Tom Shakespeare

“What’s past is prologue”
The Tempest

Inheritance concerns biology, but as I have tried to show, it cannot be reduced to biology. DNA can be traced tangibly through the generations, but genetics is ultimately no more than a set of instructions for building proteins. Of infinitely more interest than the genotype is the phenotype – the organism which results from the genotype. Put another way, inheritance is about stories, stories of individuals and the families within which their lives are entwined.

I set out to write the story of my father, William Shakespeare. It was only when he died that I realised how little I knew about him. He had shared lots of stories – or rather, the same few stories told many times. But there were even more gaps, episodes which he would never discuss, or deeper questions that he did not think were important.

My father had been keen for me to go to the same boarding school, Radley College, as he had done. To be ready for public school at 13, I should start at preparatory school at 9. Consequently, I left home halfway through my childhood and while I always returned for the holidays, something had changed. I was growing up and apart from my parents. It was the rich and complicated life of school and peers that had become important, not what went on at home.

After school, I went to university, and I had barely graduated when my partner and I had my first child. Now my focus was not on my birth family, but on the new relationships that I had chosen. When I was 25, I moved to the North East of England with my daughter and her mother. Although my parents visited, the hundreds of miles which separated us prevented us sharing our lives and feelings. I did not prioritise getting to know my parents again, because I was impatient to get on with my own life, so different from their own.

In my thirtieth year, my father died aged 68, completely unexpectedly. Suddenly it was too late to ask questions or fill gaps. I felt cheated by fate, as well as guilty that my own preoccupations had prevented me getting to know my father better, man to man rather than parent to child. I had not been prepared to listen to him, or include him centrally in my life. More recently, I have realised that our lack of connection and understanding was not just down to me. My father was a very quiet man, who talked little and shared less of himself. My mother confirmed to me that he was never much of a talker, and they rarely had deep conversations: he spent most of his time reading books. Realising this, I was able to let myself feel angry and frustrated that he had not thought to speak about things that were important. He had failed me, as much as I had failed him, and our relationship had remained tender but superficial. We had been affectionate and loving, but moments when we found a sense of shared understanding and connection were few and far between.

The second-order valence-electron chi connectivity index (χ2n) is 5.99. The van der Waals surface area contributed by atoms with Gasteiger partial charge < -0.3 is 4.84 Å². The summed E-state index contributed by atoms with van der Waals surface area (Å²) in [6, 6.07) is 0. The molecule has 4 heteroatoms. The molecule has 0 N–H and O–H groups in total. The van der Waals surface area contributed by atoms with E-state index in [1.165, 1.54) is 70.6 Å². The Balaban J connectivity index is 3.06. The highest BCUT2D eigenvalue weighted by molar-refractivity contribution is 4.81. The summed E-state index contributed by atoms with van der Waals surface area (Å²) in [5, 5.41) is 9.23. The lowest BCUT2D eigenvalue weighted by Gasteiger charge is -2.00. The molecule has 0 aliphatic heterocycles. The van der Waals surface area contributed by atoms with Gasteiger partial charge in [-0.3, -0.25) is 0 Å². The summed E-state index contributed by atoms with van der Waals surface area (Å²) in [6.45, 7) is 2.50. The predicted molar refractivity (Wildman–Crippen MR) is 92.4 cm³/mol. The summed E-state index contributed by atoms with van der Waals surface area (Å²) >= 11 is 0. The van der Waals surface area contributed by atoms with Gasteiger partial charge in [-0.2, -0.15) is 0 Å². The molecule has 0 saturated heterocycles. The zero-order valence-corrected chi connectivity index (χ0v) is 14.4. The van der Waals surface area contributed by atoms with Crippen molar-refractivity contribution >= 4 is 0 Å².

Because it was too late to ask my father questions, I went and talked to his friends and relatives, asking them to dredge up memories of the 1930s and 40s, trying to get a sense of my grandparents, my aunt and even my great grandparents. I spoke to his cousins Jane, John and Ann. I spoke to his nephew Mark and his niece Amanda. I spoke to his best friend Scottie, who has himself since died. I read books and looked at records, and visited graves, and touched objects which could help me understand who my father was, and where I had come from. Although this research enabled me to gain more understanding, the picture will always remain incomplete: vivid in some areas, shadowy in others.